It’s all about too much stuff. Home-cluttering, garage-filling stuff.
For more than three decades, Public Storage, of Glendale, Calif., has been one of the most popular options for stashing it.
The company was founded in 1980 by billionaire entrepreneur B. Wayne Hughes and Kenneth V. Volk Jr. Hughes was chief executive until late 2002.
In 2006, Public Storage said it became the largest self-storage owner and operator in the world through the acquisition of Shurgard Storage Centers Inc. for more than $3 billion in stock.
Public Storage now operates about 2,390 storage facilities with a total of more than 154 million square feet of space in 38 states and seven European countries. That’s room enough for just under 2,674 football fields of stuff.
In 2013, Public Storage had its biggest growth spurt since the Shurgard merger, adding 121 self-storage properties at a cost of $1.2 billion.
Public Storage follows a straightforward business model of acquiring, developing and operating self-storage spaces for lease on a month-to-month basis for both personal and business use.
Public Storage also holds a 42 percent equity stake in PS Business Parks Inc., a publicly held real-estate investment trust that owns 30 million square feet of commercial, industrial and office space for rent.
The company this month hired Lily Yan Hughes as senior vice president, chief legal officer and corporate secretary.
Public Storage was busy raising money last year for acquisitions and general corporate purposes. In all, the company sold $736 million of preferred stock during 2014 through several offerings.
In October, Public Storage released third-quarter earnings results that showed that revenue rose to $476 million, compared with $451.3 million a year earlier. Net income for the quarter increased to $347.2 million, compared with $323.6 million a year earlier.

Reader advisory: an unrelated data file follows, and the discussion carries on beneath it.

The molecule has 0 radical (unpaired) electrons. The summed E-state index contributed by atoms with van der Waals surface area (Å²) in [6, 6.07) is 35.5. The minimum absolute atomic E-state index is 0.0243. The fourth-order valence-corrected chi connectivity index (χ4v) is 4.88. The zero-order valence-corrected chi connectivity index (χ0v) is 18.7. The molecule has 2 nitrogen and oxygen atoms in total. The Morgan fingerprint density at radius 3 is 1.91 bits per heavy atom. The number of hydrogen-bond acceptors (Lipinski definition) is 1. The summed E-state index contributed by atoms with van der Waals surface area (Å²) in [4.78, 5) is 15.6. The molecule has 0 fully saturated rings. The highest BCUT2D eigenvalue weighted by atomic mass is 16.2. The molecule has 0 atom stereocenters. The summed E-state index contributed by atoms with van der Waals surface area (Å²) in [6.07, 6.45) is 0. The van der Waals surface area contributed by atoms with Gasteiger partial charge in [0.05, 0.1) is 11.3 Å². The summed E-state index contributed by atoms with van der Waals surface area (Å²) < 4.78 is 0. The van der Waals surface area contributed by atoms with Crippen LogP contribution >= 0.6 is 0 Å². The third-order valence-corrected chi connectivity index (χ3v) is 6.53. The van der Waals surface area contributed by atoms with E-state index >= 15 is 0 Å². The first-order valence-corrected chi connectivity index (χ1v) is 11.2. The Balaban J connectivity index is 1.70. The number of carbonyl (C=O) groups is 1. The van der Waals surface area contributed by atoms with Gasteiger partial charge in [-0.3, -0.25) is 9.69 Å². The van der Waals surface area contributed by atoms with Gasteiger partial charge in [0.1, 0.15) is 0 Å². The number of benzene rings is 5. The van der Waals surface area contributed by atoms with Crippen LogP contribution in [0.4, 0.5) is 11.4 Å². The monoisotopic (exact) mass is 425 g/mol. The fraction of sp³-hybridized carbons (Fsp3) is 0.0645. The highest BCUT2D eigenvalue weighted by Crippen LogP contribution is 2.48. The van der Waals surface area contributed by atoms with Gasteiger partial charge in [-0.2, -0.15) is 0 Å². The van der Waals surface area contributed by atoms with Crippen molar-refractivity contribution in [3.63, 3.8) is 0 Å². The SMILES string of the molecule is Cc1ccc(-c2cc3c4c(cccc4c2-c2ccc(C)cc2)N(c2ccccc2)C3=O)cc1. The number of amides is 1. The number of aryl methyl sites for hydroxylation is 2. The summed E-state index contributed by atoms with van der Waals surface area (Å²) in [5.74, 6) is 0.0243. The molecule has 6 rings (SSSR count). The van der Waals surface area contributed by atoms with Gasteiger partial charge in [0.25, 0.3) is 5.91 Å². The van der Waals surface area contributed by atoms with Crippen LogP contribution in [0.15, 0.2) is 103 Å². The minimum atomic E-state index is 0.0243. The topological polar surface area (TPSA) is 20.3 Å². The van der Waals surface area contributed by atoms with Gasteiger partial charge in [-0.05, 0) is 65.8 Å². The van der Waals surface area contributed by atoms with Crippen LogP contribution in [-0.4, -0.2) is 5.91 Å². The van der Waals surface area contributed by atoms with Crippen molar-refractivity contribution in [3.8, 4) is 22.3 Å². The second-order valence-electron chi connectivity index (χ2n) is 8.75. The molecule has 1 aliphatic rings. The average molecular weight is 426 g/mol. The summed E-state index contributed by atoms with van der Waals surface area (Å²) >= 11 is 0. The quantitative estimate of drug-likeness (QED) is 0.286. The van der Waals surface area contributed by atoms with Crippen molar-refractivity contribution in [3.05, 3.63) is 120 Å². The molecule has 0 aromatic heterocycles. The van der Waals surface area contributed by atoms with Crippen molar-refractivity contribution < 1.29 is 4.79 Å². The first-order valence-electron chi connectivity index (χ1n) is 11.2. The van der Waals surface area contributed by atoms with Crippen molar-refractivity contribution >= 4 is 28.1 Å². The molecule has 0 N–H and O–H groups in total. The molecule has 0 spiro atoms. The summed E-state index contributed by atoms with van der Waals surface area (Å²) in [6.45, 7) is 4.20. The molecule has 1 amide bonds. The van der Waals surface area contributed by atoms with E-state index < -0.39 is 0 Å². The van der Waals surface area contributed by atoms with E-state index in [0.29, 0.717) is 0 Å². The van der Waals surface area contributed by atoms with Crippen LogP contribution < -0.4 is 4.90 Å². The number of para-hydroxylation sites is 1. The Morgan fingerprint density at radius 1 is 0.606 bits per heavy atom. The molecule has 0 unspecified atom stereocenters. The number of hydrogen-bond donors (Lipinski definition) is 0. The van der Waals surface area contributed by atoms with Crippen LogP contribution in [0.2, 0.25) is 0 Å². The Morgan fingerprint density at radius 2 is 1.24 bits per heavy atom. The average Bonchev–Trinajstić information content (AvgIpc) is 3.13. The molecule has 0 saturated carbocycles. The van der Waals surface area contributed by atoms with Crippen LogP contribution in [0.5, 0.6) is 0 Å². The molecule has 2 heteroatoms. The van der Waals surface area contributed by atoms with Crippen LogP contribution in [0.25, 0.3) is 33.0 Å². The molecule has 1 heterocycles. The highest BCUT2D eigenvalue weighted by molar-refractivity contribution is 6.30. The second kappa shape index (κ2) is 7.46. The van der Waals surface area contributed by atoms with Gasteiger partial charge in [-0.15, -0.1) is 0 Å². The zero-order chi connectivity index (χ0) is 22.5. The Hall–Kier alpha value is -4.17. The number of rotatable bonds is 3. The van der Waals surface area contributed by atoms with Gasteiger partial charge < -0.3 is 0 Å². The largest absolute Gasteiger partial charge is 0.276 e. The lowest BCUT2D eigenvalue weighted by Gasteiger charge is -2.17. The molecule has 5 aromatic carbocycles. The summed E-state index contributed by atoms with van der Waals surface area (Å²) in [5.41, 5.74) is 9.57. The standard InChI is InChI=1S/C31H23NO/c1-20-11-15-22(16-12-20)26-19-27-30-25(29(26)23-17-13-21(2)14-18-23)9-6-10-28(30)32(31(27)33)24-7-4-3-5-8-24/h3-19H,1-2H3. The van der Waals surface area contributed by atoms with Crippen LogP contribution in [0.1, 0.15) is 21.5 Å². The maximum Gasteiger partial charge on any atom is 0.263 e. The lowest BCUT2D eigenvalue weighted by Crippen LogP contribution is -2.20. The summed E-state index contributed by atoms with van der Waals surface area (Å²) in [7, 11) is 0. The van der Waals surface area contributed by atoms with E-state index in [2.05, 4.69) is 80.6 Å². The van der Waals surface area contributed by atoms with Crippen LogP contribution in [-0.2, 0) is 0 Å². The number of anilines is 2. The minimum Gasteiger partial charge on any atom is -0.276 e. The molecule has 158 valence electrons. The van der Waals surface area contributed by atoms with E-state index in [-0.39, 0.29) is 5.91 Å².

Public Storage says it has more than 1 million customers and is on pace to record its fifth straight year of revenue increases when 2014 results are reported next month.
Public Storage has strong market share in each of the nation’s top 10 metropolitan areas, from lows of 7.1 percent in Boston and 15.6 percent in Atlanta to highs of 24.6 percent in Miami-West Palm Beach and 21.8 percent in Los Angeles.
“Trends are positive,” CEO Ronald L. Havner Jr. told analysts during a conference call in October. “Our development pipeline is expanding nicely, and we’re taking down or will take down about $400 million plus of acquisitions this year. So it’s turning out to be a pretty good 2014.”
The company declined to make Havner available for an interview.
European operations continue to be hurt by a tough economic climate and currency fluctuations, the company said in filings with the Securities and Exchange Commission.
Economic downturns in the states where Public Storage operates could also affect revenues in the future.
Public Storage shares the self-storage space with many rivals, which could affect occupancy levels, rental rates, rental income and operating expenses.
Of 18 analysts who regularly follow the company, two rate it a strong buy. Three others rate it as a buy. An additional 10 suggest holding the stock, and three say it will underperform.
Zacks Investment Research considers it a buy, with some reservations.
“We believe that the company holds one of the strongest balance sheets in the sector,” Zacks said this month. “However, the continuous decline in the European assets … remains a cause of concern.”